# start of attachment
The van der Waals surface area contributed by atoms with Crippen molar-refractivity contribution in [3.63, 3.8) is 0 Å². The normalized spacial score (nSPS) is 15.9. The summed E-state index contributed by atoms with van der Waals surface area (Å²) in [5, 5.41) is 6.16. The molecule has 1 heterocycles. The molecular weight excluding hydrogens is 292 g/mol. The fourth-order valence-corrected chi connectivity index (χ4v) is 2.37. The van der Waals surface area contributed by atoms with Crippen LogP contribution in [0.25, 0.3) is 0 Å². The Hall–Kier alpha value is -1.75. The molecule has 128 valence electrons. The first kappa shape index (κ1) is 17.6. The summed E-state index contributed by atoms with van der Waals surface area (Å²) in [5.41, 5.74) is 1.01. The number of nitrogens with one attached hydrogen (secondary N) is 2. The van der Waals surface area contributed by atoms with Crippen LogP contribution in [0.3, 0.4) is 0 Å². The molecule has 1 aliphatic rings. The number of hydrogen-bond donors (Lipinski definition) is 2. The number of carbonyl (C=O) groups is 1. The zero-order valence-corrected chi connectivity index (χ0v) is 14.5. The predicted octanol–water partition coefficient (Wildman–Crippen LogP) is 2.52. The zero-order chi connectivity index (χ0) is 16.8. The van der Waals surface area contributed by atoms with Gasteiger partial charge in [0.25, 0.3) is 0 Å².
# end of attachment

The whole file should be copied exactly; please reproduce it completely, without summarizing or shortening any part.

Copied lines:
The van der Waals surface area contributed by atoms with Crippen molar-refractivity contribution in [3.63, 3.8) is 0 Å². The normalized spacial score (nSPS) is 15.9. The summed E-state index contributed by atoms with van der Waals surface area (Å²) in [5, 5.41) is 6.16. The molecule has 1 heterocycles. The molecular weight excluding hydrogens is 292 g/mol. The fourth-order valence-corrected chi connectivity index (χ4v) is 2.37. The van der Waals surface area contributed by atoms with Crippen LogP contribution in [0.25, 0.3) is 0 Å². The Hall–Kier alpha value is -1.75. The molecule has 128 valence electrons. The first kappa shape index (κ1) is 17.6. The summed E-state index contributed by atoms with van der Waals surface area (Å²) in [5.41, 5.74) is 1.01. The number of nitrogens with one attached hydrogen (secondary N) is 2. The van der Waals surface area contributed by atoms with Crippen LogP contribution in [0.3, 0.4) is 0 Å². The molecule has 1 aliphatic rings. The number of hydrogen-bond donors (Lipinski definition) is 2. The number of carbonyl (C=O) groups is 1. The zero-order valence-corrected chi connectivity index (χ0v) is 14.5. The predicted octanol–water partition coefficient (Wildman–Crippen LogP) is 2.52. The zero-order chi connectivity index (χ0) is 16.8. The van der Waals surface area contributed by atoms with Gasteiger partial charge in [0.25, 0.3) is 0 Å².